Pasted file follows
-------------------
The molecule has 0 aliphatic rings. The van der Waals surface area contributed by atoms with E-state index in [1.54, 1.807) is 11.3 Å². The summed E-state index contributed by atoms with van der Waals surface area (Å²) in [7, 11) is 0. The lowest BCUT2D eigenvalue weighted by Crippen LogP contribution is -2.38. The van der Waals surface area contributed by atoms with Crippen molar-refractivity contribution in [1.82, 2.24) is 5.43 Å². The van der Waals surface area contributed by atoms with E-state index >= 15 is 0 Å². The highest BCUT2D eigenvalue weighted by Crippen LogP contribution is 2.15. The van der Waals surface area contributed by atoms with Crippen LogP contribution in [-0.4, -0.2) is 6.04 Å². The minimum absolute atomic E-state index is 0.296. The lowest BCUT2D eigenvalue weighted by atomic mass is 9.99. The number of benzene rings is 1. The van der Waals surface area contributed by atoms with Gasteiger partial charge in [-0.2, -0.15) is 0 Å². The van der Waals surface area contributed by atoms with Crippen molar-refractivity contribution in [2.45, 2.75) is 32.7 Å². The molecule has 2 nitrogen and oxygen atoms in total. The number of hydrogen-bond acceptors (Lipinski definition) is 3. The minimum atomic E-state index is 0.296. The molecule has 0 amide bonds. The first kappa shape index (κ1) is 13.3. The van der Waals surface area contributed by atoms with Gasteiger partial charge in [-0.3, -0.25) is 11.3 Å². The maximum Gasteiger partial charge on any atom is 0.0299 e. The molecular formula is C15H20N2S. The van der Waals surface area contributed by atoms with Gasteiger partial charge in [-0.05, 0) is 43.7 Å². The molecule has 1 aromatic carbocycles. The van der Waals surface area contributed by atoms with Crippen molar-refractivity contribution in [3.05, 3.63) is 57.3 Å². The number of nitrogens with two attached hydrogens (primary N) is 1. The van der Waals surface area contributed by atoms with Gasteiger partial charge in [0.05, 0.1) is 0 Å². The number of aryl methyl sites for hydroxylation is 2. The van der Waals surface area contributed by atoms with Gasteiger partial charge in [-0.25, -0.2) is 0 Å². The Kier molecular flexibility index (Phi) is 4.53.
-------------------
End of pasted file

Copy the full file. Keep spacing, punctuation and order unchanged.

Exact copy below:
The molecule has 0 aliphatic rings. The van der Waals surface area contributed by atoms with E-state index in [1.54, 1.807) is 11.3 Å². The summed E-state index contributed by atoms with van der Waals surface area (Å²) in [7, 11) is 0. The lowest BCUT2D eigenvalue weighted by Crippen LogP contribution is -2.38. The van der Waals surface area contributed by atoms with Crippen molar-refractivity contribution in [1.82, 2.24) is 5.43 Å². The van der Waals surface area contributed by atoms with E-state index >= 15 is 0 Å². The highest BCUT2D eigenvalue weighted by Crippen LogP contribution is 2.15. The van der Waals surface area contributed by atoms with Crippen LogP contribution in [-0.4, -0.2) is 6.04 Å². The minimum absolute atomic E-state index is 0.296. The lowest BCUT2D eigenvalue weighted by atomic mass is 9.99. The number of benzene rings is 1. The van der Waals surface area contributed by atoms with Gasteiger partial charge in [-0.2, -0.15) is 0 Å². The van der Waals surface area contributed by atoms with Crippen molar-refractivity contribution in [2.45, 2.75) is 32.7 Å². The molecule has 2 nitrogen and oxygen atoms in total. The number of hydrogen-bond acceptors (Lipinski definition) is 3. The minimum atomic E-state index is 0.296. The molecule has 0 amide bonds. The first kappa shape index (κ1) is 13.3. The van der Waals surface area contributed by atoms with Gasteiger partial charge in [-0.3, -0.25) is 11.3 Å². The maximum Gasteiger partial charge on any atom is 0.0299 e. The molecular formula is C15H20N2S. The van der Waals surface area contributed by atoms with Gasteiger partial charge in [-0.05, 0) is 43.7 Å². The molecule has 1 aromatic carbocycles. The van der Waals surface area contributed by atoms with Crippen molar-refractivity contribution in [3.05, 3.63) is 57.3 Å². The number of nitrogens with two attached hydrogens (primary N) is 1. The van der Waals surface area contributed by atoms with Gasteiger partial charge in [0.05, 0.1) is 0 Å². The number of aryl methyl sites for hydroxylation is 2. The van der Waals surface area contributed by atoms with Gasteiger partial charge in [-0.25, -0.2) is 0 Å². The Kier molecular flexibility index (Phi) is 4.53.